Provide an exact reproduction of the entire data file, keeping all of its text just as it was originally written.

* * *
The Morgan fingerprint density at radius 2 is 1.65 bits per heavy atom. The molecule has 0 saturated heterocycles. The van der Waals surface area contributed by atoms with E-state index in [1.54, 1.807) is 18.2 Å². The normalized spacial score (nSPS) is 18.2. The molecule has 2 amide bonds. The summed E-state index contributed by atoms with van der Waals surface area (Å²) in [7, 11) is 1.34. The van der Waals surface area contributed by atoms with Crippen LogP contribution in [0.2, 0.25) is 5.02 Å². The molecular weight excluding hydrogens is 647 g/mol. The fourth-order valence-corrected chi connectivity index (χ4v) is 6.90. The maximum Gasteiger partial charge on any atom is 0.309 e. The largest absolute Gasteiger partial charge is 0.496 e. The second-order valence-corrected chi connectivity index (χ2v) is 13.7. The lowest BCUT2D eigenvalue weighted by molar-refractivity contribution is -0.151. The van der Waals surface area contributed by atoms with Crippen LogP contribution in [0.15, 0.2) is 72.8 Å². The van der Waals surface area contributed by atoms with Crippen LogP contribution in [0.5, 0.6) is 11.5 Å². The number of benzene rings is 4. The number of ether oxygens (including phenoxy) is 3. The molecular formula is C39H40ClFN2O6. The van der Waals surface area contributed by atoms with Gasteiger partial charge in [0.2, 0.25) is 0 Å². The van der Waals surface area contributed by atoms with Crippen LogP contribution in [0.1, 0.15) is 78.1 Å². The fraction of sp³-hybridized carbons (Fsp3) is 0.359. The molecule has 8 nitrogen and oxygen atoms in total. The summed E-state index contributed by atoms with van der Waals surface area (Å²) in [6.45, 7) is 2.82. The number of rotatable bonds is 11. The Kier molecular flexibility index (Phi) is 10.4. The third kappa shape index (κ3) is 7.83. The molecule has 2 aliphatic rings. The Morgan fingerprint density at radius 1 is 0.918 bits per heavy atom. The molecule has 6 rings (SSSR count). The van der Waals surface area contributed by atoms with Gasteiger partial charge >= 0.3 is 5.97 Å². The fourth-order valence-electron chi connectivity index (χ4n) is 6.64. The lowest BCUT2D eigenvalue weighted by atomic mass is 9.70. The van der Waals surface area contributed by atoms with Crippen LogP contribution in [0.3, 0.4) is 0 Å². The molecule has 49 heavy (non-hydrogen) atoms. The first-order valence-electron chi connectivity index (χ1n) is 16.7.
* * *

The Morgan fingerprint density at radius 2 is 1.65 bits per heavy atom. The molecule has 0 saturated heterocycles. The van der Waals surface area contributed by atoms with E-state index in [1.54, 1.807) is 18.2 Å². The normalized spacial score (nSPS) is 18.2. The molecule has 2 amide bonds. The summed E-state index contributed by atoms with van der Waals surface area (Å²) in [7, 11) is 1.34. The van der Waals surface area contributed by atoms with Crippen LogP contribution in [0.2, 0.25) is 5.02 Å². The molecular weight excluding hydrogens is 647 g/mol. The fourth-order valence-corrected chi connectivity index (χ4v) is 6.90. The maximum Gasteiger partial charge on any atom is 0.309 e. The largest absolute Gasteiger partial charge is 0.496 e. The second-order valence-corrected chi connectivity index (χ2v) is 13.7. The lowest BCUT2D eigenvalue weighted by molar-refractivity contribution is -0.151. The van der Waals surface area contributed by atoms with Crippen LogP contribution in [0.15, 0.2) is 72.8 Å². The van der Waals surface area contributed by atoms with Crippen LogP contribution in [0.5, 0.6) is 11.5 Å². The number of benzene rings is 4. The number of ether oxygens (including phenoxy) is 3. The molecular formula is C39H40ClFN2O6. The van der Waals surface area contributed by atoms with Gasteiger partial charge in [0.2, 0.25) is 0 Å². The van der Waals surface area contributed by atoms with Crippen LogP contribution in [0.1, 0.15) is 78.1 Å². The fraction of sp³-hybridized carbons (Fsp3) is 0.359. The molecule has 8 nitrogen and oxygen atoms in total. The summed E-state index contributed by atoms with van der Waals surface area (Å²) in [6.45, 7) is 2.82. The number of rotatable bonds is 11. The Kier molecular flexibility index (Phi) is 10.4. The third kappa shape index (κ3) is 7.83. The molecule has 2 aliphatic rings. The Morgan fingerprint density at radius 1 is 0.918 bits per heavy atom. The molecule has 6 rings (SSSR count). The van der Waals surface area contributed by atoms with Gasteiger partial charge >= 0.3 is 5.97 Å². The fourth-order valence-electron chi connectivity index (χ4n) is 6.64. The lowest BCUT2D eigenvalue weighted by atomic mass is 9.70. The van der Waals surface area contributed by atoms with Crippen LogP contribution in [0.3, 0.4) is 0 Å². The molecule has 49 heavy (non-hydrogen) atoms. The first-order valence-electron chi connectivity index (χ1n) is 16.7.